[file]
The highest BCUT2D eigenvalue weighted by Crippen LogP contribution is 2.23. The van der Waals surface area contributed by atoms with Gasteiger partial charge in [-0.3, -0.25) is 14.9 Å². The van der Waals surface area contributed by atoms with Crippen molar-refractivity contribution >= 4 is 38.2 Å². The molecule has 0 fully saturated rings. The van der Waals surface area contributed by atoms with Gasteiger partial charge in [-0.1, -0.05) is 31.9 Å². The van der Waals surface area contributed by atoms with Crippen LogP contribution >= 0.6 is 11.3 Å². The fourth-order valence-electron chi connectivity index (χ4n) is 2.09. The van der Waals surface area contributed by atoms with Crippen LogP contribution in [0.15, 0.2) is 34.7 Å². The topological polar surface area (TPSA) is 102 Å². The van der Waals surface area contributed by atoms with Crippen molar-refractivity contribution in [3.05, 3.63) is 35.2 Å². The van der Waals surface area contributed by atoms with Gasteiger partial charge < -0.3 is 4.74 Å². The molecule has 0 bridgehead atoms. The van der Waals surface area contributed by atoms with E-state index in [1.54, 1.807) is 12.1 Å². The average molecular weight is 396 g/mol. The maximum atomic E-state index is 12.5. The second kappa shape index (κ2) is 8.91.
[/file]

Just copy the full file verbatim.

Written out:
The highest BCUT2D eigenvalue weighted by Crippen LogP contribution is 2.23. The van der Waals surface area contributed by atoms with Gasteiger partial charge in [-0.3, -0.25) is 14.9 Å². The van der Waals surface area contributed by atoms with Crippen molar-refractivity contribution >= 4 is 38.2 Å². The molecule has 0 fully saturated rings. The van der Waals surface area contributed by atoms with Gasteiger partial charge in [-0.1, -0.05) is 31.9 Å². The van der Waals surface area contributed by atoms with Crippen LogP contribution >= 0.6 is 11.3 Å². The fourth-order valence-electron chi connectivity index (χ4n) is 2.09. The van der Waals surface area contributed by atoms with Crippen LogP contribution in [0.15, 0.2) is 34.7 Å². The topological polar surface area (TPSA) is 102 Å². The van der Waals surface area contributed by atoms with Crippen molar-refractivity contribution in [3.05, 3.63) is 35.2 Å². The van der Waals surface area contributed by atoms with Gasteiger partial charge < -0.3 is 4.74 Å². The molecule has 0 bridgehead atoms. The van der Waals surface area contributed by atoms with E-state index in [1.54, 1.807) is 12.1 Å². The average molecular weight is 396 g/mol. The maximum atomic E-state index is 12.5. The second kappa shape index (κ2) is 8.91.